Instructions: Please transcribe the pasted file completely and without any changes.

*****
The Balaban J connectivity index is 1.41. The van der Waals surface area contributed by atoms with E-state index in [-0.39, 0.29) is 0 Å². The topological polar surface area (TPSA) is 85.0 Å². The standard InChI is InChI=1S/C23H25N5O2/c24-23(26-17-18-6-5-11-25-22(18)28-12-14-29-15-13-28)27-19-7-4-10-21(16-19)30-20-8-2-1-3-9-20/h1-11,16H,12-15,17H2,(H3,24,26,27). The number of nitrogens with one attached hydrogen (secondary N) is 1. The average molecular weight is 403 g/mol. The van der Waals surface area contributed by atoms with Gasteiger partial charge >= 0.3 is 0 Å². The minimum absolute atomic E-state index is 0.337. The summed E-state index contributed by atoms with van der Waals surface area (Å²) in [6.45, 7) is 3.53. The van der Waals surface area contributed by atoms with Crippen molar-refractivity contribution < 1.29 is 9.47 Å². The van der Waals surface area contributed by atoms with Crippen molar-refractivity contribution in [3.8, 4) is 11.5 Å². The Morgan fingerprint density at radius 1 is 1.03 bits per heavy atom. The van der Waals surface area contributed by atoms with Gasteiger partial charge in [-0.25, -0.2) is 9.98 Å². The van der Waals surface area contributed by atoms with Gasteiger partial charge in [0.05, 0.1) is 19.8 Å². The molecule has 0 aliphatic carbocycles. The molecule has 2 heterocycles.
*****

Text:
The Balaban J connectivity index is 1.41. The van der Waals surface area contributed by atoms with E-state index in [-0.39, 0.29) is 0 Å². The topological polar surface area (TPSA) is 85.0 Å². The standard InChI is InChI=1S/C23H25N5O2/c24-23(26-17-18-6-5-11-25-22(18)28-12-14-29-15-13-28)27-19-7-4-10-21(16-19)30-20-8-2-1-3-9-20/h1-11,16H,12-15,17H2,(H3,24,26,27). The number of nitrogens with one attached hydrogen (secondary N) is 1. The average molecular weight is 403 g/mol. The van der Waals surface area contributed by atoms with Gasteiger partial charge >= 0.3 is 0 Å². The minimum absolute atomic E-state index is 0.337. The summed E-state index contributed by atoms with van der Waals surface area (Å²) in [6.45, 7) is 3.53. The van der Waals surface area contributed by atoms with Crippen molar-refractivity contribution < 1.29 is 9.47 Å². The van der Waals surface area contributed by atoms with Crippen molar-refractivity contribution in [3.8, 4) is 11.5 Å². The Morgan fingerprint density at radius 1 is 1.03 bits per heavy atom. The van der Waals surface area contributed by atoms with Gasteiger partial charge in [-0.25, -0.2) is 9.98 Å². The van der Waals surface area contributed by atoms with Gasteiger partial charge in [0.05, 0.1) is 19.8 Å². The molecule has 0 aliphatic carbocycles. The molecule has 2 heterocycles.